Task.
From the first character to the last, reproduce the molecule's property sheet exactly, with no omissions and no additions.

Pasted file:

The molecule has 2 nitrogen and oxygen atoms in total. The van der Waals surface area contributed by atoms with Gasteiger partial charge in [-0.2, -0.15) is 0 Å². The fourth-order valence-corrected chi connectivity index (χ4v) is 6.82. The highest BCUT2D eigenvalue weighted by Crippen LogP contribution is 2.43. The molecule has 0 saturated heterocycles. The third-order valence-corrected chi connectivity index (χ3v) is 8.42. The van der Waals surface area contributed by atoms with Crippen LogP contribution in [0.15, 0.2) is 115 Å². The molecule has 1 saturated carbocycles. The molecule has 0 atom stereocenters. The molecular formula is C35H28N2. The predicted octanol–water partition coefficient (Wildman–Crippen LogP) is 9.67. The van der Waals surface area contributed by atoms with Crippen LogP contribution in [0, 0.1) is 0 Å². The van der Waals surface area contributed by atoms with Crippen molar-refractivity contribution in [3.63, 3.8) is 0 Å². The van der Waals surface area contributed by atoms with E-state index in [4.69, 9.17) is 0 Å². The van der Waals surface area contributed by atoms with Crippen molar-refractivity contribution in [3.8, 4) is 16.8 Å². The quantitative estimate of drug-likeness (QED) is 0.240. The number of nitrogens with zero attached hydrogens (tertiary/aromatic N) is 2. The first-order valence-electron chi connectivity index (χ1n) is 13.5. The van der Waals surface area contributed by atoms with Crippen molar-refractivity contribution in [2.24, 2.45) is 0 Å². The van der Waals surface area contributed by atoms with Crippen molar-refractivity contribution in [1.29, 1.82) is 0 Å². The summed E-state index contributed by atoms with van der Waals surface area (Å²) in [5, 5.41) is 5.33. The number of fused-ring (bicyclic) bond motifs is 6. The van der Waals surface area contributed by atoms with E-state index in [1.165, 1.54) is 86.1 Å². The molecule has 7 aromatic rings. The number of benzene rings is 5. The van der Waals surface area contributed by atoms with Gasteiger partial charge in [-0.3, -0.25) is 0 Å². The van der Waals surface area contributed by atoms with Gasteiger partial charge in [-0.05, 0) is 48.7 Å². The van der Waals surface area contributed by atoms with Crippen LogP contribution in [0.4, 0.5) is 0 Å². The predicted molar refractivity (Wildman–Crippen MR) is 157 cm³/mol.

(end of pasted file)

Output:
The molecule has 2 nitrogen and oxygen atoms in total. The van der Waals surface area contributed by atoms with Gasteiger partial charge in [-0.2, -0.15) is 0 Å². The fourth-order valence-corrected chi connectivity index (χ4v) is 6.82. The highest BCUT2D eigenvalue weighted by Crippen LogP contribution is 2.43. The molecule has 0 saturated heterocycles. The third-order valence-corrected chi connectivity index (χ3v) is 8.42. The van der Waals surface area contributed by atoms with Crippen LogP contribution in [0.15, 0.2) is 115 Å². The molecule has 1 saturated carbocycles. The molecule has 0 atom stereocenters. The molecular formula is C35H28N2. The predicted octanol–water partition coefficient (Wildman–Crippen LogP) is 9.67. The van der Waals surface area contributed by atoms with Crippen LogP contribution in [0, 0.1) is 0 Å². The van der Waals surface area contributed by atoms with Crippen molar-refractivity contribution in [3.63, 3.8) is 0 Å². The van der Waals surface area contributed by atoms with E-state index in [4.69, 9.17) is 0 Å². The van der Waals surface area contributed by atoms with Crippen molar-refractivity contribution in [3.8, 4) is 16.8 Å². The quantitative estimate of drug-likeness (QED) is 0.240. The number of nitrogens with zero attached hydrogens (tertiary/aromatic N) is 2. The first-order valence-electron chi connectivity index (χ1n) is 13.5. The van der Waals surface area contributed by atoms with Crippen molar-refractivity contribution in [2.24, 2.45) is 0 Å². The van der Waals surface area contributed by atoms with Crippen molar-refractivity contribution in [1.29, 1.82) is 0 Å². The summed E-state index contributed by atoms with van der Waals surface area (Å²) in [5, 5.41) is 5.33. The number of fused-ring (bicyclic) bond motifs is 6. The van der Waals surface area contributed by atoms with E-state index in [1.165, 1.54) is 86.1 Å². The molecule has 7 aromatic rings. The number of benzene rings is 5. The van der Waals surface area contributed by atoms with Gasteiger partial charge in [-0.3, -0.25) is 0 Å². The van der Waals surface area contributed by atoms with Gasteiger partial charge in [-0.05, 0) is 48.7 Å². The van der Waals surface area contributed by atoms with Crippen LogP contribution in [0.4, 0.5) is 0 Å². The predicted molar refractivity (Wildman–Crippen MR) is 157 cm³/mol.